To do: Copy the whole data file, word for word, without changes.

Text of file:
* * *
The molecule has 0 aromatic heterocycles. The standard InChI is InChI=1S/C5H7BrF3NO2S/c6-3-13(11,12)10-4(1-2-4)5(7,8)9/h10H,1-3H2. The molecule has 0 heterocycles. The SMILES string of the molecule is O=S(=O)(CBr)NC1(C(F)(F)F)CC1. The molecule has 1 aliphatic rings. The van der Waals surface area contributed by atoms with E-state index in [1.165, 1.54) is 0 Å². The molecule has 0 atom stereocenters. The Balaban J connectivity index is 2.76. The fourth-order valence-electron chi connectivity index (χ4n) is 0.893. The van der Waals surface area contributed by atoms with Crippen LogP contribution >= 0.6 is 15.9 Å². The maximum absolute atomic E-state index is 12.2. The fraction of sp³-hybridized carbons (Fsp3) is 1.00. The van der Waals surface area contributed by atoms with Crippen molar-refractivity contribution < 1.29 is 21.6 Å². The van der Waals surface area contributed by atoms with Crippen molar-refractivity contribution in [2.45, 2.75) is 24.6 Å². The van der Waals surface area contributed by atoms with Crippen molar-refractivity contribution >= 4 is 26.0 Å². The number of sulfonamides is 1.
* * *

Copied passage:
The molecule has 0 aromatic heterocycles. The standard InChI is InChI=1S/C5H7BrF3NO2S/c6-3-13(11,12)10-4(1-2-4)5(7,8)9/h10H,1-3H2. The molecule has 0 heterocycles. The SMILES string of the molecule is O=S(=O)(CBr)NC1(C(F)(F)F)CC1. The molecule has 1 aliphatic rings. The van der Waals surface area contributed by atoms with E-state index in [1.165, 1.54) is 0 Å². The molecule has 0 atom stereocenters. The Balaban J connectivity index is 2.76. The fourth-order valence-electron chi connectivity index (χ4n) is 0.893. The van der Waals surface area contributed by atoms with Crippen LogP contribution >= 0.6 is 15.9 Å². The maximum absolute atomic E-state index is 12.2. The fraction of sp³-hybridized carbons (Fsp3) is 1.00. The van der Waals surface area contributed by atoms with Crippen molar-refractivity contribution < 1.29 is 21.6 Å². The van der Waals surface area contributed by atoms with Crippen molar-refractivity contribution in [2.45, 2.75) is 24.6 Å². The van der Waals surface area contributed by atoms with Crippen molar-refractivity contribution >= 4 is 26.0 Å². The number of sulfonamides is 1.